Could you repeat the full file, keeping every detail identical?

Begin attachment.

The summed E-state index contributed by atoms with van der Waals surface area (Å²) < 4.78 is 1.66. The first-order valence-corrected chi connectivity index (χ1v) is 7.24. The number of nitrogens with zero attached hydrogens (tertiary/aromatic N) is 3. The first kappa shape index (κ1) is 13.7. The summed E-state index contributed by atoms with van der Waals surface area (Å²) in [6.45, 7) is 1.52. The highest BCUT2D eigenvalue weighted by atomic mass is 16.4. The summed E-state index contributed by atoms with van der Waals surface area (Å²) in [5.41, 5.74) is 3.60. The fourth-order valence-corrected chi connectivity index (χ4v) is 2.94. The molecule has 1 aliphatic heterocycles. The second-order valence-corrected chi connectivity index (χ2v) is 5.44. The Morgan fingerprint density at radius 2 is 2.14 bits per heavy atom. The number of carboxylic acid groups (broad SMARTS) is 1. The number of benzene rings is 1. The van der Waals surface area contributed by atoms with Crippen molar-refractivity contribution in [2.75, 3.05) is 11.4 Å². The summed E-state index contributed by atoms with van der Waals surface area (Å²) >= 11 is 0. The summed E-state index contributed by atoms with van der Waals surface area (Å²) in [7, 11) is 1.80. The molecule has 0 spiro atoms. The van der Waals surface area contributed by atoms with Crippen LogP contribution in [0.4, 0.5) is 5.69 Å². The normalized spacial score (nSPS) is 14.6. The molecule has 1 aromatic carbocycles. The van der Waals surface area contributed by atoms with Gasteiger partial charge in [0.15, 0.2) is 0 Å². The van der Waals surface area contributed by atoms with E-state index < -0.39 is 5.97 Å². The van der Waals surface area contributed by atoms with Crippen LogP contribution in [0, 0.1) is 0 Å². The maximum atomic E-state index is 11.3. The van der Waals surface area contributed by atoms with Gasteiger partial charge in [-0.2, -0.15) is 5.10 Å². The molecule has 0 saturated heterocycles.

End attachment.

The summed E-state index contributed by atoms with van der Waals surface area (Å²) < 4.78 is 1.66. The first-order valence-corrected chi connectivity index (χ1v) is 7.24. The number of nitrogens with zero attached hydrogens (tertiary/aromatic N) is 3. The first kappa shape index (κ1) is 13.7. The summed E-state index contributed by atoms with van der Waals surface area (Å²) in [6.45, 7) is 1.52. The highest BCUT2D eigenvalue weighted by atomic mass is 16.4. The summed E-state index contributed by atoms with van der Waals surface area (Å²) in [5.41, 5.74) is 3.60. The fourth-order valence-corrected chi connectivity index (χ4v) is 2.94. The molecule has 1 aliphatic heterocycles. The second-order valence-corrected chi connectivity index (χ2v) is 5.44. The Morgan fingerprint density at radius 2 is 2.14 bits per heavy atom. The number of carboxylic acid groups (broad SMARTS) is 1. The number of benzene rings is 1. The van der Waals surface area contributed by atoms with Crippen molar-refractivity contribution in [2.75, 3.05) is 11.4 Å². The summed E-state index contributed by atoms with van der Waals surface area (Å²) >= 11 is 0. The summed E-state index contributed by atoms with van der Waals surface area (Å²) in [7, 11) is 1.80. The molecule has 0 spiro atoms. The van der Waals surface area contributed by atoms with Crippen LogP contribution in [0.4, 0.5) is 5.69 Å². The normalized spacial score (nSPS) is 14.6. The molecule has 1 aromatic carbocycles. The van der Waals surface area contributed by atoms with Gasteiger partial charge in [0.15, 0.2) is 0 Å². The van der Waals surface area contributed by atoms with E-state index < -0.39 is 5.97 Å². The van der Waals surface area contributed by atoms with Crippen LogP contribution in [0, 0.1) is 0 Å². The maximum atomic E-state index is 11.3. The van der Waals surface area contributed by atoms with Gasteiger partial charge in [-0.2, -0.15) is 5.10 Å². The molecule has 0 saturated heterocycles.